More than 5,900 guns were stolen in 2020 from Federal Firearms Licensees; the bill would require more effective secure storage measures

WASHINGTON – U.S. Senate Majority Whip Dick Durbin (D-IL), Chair of the Senate Judiciary Committee, and U.S. Representative Brad Schneider (D-IL-10) introduced bicameral legislation aimed at reducing gun violence by preventing the theft of firearms from federally-licensed gun dealers (FFLs).

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The SECURE (Safety Enhancements for Communities Using Reasonable and Effective) Firearm Storage Act would address the problem of “smash and grab” gun store burglaries by requiring all firearms to be securely stored when a federally licensed gun dealer is not open for business. Additionally, the bill would authorize the Attorney General to review and put forth additional security measures to reduce the risk of theft and requires a new section on the FFL Application for an applicant to describe security plans before a license can be approved.

Gun thefts from FFLs are a significant problem across the country. In 2020, FFLs reported 492 burglaries to the ATF, and a total of 5,961 firearms were reported stolen during the burglaries. Many stolen guns are later used to commit violent crimes. The Chicago Tribune recently reported on a gun stolen from a Wisconsin gun store in 2016 – that gun has since been linked to 27 shootings in Chicago.

“Illinois is awash in guns that come from other states with weaker gun safety laws. Our bill would help prevent ‘smash and grab’ burglaries which supply criminals with weapons they use to carry out acts of violence in our streets. This common-sense measure will help stem the flow of guns into Illinois and prevent bloodshed in our neighborhoods,” Durbin said.

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“Almost 60,000 guns have been stolen since 2012. It doesn’t have to be this way. It simply requires gun dealers to take the responsible step of securing their inventory. The commonsense, practical reforms in the SECURE Firearm Storage Act ensure gun dealers are properly safeguarding their inventory so fewer of these weapons can be easily stolen and later used in violent crimes. I am pleased to introduce this bill with the support of Sen. Durbin and many of my colleagues, and hope that this Congress we find the courage to act legislatively to save lives from the scourge of gun violence,” said Schneider.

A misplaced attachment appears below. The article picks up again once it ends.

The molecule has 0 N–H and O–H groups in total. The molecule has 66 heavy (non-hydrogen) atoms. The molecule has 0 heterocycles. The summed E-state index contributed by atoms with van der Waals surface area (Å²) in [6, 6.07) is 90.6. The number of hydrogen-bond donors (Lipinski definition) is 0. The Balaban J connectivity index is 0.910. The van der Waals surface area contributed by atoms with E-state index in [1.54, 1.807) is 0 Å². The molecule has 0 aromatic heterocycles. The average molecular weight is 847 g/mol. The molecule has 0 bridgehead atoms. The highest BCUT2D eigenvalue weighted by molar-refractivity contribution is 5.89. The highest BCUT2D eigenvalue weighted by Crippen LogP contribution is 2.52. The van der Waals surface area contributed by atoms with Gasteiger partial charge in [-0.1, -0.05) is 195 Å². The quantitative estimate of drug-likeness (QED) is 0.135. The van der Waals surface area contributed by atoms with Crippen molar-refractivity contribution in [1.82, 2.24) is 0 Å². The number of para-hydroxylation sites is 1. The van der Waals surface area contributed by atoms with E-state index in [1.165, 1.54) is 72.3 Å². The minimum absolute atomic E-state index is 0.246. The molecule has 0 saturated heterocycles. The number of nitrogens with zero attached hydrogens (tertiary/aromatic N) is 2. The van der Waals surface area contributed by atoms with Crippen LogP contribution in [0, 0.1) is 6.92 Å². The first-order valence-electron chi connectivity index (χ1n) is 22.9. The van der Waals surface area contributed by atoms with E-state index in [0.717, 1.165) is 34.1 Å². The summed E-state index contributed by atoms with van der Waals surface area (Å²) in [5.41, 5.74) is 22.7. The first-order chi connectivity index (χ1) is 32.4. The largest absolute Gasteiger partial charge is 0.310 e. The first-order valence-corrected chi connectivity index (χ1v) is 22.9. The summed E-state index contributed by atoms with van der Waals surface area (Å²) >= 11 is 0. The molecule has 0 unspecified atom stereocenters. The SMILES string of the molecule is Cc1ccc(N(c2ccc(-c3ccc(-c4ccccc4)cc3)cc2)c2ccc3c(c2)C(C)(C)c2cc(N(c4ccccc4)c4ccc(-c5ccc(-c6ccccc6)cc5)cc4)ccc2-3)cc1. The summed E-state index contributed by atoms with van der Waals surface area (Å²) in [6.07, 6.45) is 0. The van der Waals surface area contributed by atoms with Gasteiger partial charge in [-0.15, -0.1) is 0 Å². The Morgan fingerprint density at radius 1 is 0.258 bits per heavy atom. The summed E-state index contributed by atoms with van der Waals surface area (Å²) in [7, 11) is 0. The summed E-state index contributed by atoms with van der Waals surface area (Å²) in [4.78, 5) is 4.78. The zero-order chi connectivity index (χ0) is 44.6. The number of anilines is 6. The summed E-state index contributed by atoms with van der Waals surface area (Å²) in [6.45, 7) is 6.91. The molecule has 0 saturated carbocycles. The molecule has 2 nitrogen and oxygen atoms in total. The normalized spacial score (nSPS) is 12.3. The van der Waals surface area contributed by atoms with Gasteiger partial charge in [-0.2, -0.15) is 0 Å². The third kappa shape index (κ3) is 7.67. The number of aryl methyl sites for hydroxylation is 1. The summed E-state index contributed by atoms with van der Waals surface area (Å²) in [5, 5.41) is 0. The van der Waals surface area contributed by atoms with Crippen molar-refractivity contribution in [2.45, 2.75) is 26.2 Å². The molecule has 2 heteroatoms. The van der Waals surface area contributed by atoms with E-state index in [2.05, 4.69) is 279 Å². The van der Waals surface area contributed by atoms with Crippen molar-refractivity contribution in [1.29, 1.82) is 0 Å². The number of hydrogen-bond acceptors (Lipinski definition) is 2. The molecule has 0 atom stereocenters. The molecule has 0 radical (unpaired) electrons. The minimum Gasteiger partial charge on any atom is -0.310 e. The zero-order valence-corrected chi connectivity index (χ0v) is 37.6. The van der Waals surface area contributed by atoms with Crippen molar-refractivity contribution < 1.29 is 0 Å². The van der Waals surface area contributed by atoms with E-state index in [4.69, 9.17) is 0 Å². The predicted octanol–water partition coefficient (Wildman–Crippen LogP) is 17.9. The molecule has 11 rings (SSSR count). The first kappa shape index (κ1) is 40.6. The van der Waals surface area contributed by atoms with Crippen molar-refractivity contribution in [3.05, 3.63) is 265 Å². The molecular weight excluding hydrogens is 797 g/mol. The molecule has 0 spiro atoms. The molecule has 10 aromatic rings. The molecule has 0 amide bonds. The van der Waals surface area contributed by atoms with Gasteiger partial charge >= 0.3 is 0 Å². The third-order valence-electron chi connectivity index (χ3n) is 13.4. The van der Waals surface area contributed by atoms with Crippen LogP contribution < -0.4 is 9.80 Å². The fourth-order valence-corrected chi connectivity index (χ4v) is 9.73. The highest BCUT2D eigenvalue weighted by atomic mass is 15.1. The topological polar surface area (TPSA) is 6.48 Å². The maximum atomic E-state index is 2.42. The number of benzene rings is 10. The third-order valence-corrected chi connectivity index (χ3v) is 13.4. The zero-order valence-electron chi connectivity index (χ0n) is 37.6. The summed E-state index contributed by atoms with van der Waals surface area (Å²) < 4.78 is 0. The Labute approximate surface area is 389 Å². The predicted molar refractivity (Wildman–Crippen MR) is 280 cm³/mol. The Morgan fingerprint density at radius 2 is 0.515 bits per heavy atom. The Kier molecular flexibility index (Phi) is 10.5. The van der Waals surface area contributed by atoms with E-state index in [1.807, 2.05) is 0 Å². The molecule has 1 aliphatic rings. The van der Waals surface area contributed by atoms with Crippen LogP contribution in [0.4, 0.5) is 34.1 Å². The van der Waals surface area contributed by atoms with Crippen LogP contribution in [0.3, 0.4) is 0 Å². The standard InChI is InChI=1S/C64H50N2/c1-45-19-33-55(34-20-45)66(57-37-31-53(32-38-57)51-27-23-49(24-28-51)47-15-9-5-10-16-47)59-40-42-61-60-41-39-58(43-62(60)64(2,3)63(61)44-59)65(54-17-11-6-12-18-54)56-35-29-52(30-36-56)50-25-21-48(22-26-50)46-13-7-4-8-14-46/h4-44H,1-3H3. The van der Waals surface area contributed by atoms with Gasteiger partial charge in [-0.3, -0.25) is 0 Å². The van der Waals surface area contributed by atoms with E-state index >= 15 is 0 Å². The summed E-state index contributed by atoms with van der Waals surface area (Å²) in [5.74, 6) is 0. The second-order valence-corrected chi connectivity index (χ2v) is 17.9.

Thefts of guns from FFLs can be deterred by reasonable security measures, and FFLs that fail to take such measures have been the targets of recent burglaries. For example, in April of this year, thieves took 42 firearms from three gun shops in North Texas. In May, two burglars stole approximately 18 firearms from a gun store in Pewee Valley, KY. Just last month, thieves stole upwards of 50 firearms from a gun store in Boswell, OK. Such thefts could be prevented if FFLs ensured that their guns were stored securely after business hours.

Along with Durbin, the bill is co-sponsored by U.S. Senators Richard Blumenthal (D-CT), Ed Markey (D-MA), Elizabeth Warren (D-MA), Bob Casey (D-PA), Tammy Duckworth (D-IL), Kirsten Gillibrand (D-NY), and Chris Murphy (D-CT). In the House, original cosponsors include Representatives Steve Cohen (TN-09), Robin Kelly (IL-02), Tom Suozzi (NY-03), Chellie Pingree (ME-01), Jamie Raskin (MD-08), Jan Schakowsky (IL-09), Ted Deutch (FL-22), Jim Langevin (RI-02), Eleanor Holmes Norton (DC-AL), Bobby Rush (IL-01), Jim McGovern (MA-02), and Mike Quigley (IL-05). The legislation has been endorsed by Brady, the Center for American Progress, Everytown for Gun Safety, and Giffords.

In order to decrease the loss or theft of guns from FFLs, the SECURE Firearm Storage Act would take several common-sense measures. It would:

  • Require FFLs, when their premises are closed, to secure all firearms in their inventory either by fastening them to an anchored steel rod or storing them in a locked safe or gun cabinet;
  • Require FFLs to store all paper records of firearms transactions in a secure location so the records can be preserved in case they are needed for crime gun tracing investigations;
  • Authorize the Attorney General to prescribe regulations with additional security requirements relating to alarm and security cameras, site hardening on FFL premises, and security of electronic records;
  • Provide that an FFL that fails to follow these security requirements would face a civil penalty for the first violation; possible FFL license suspension for the second violation; and possible license revocation upon a third violation; and
  • Add a new section to the FFL application for applicants to describe how they will comply with these security requirements, and direct the Attorney General to ensure that an applicant’s plan will be a complaint before approving a license application.

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